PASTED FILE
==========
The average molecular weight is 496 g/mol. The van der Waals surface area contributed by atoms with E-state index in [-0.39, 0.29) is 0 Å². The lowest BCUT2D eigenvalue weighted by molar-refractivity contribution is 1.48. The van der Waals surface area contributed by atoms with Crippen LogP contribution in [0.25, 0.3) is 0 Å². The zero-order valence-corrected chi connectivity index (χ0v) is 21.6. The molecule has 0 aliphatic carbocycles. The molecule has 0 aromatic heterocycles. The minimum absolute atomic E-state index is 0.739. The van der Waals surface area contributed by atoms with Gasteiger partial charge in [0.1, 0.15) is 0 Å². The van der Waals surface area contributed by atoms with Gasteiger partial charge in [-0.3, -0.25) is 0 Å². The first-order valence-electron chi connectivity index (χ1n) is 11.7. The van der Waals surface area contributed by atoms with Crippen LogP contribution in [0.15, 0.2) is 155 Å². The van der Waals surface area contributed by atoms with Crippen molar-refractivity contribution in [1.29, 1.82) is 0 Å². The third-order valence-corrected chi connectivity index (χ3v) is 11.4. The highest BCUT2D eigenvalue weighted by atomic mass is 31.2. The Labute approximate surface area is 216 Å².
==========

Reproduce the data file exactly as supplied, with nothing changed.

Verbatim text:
The average molecular weight is 496 g/mol. The van der Waals surface area contributed by atoms with E-state index in [-0.39, 0.29) is 0 Å². The lowest BCUT2D eigenvalue weighted by molar-refractivity contribution is 1.48. The van der Waals surface area contributed by atoms with Crippen LogP contribution in [0.25, 0.3) is 0 Å². The zero-order valence-corrected chi connectivity index (χ0v) is 21.6. The molecule has 0 aliphatic carbocycles. The molecule has 0 aromatic heterocycles. The minimum absolute atomic E-state index is 0.739. The van der Waals surface area contributed by atoms with Gasteiger partial charge in [0.1, 0.15) is 0 Å². The van der Waals surface area contributed by atoms with Gasteiger partial charge in [-0.3, -0.25) is 0 Å². The first-order valence-electron chi connectivity index (χ1n) is 11.7. The van der Waals surface area contributed by atoms with Crippen LogP contribution in [0.15, 0.2) is 155 Å². The van der Waals surface area contributed by atoms with Crippen molar-refractivity contribution in [1.29, 1.82) is 0 Å². The third-order valence-corrected chi connectivity index (χ3v) is 11.4. The highest BCUT2D eigenvalue weighted by atomic mass is 31.2. The Labute approximate surface area is 216 Å².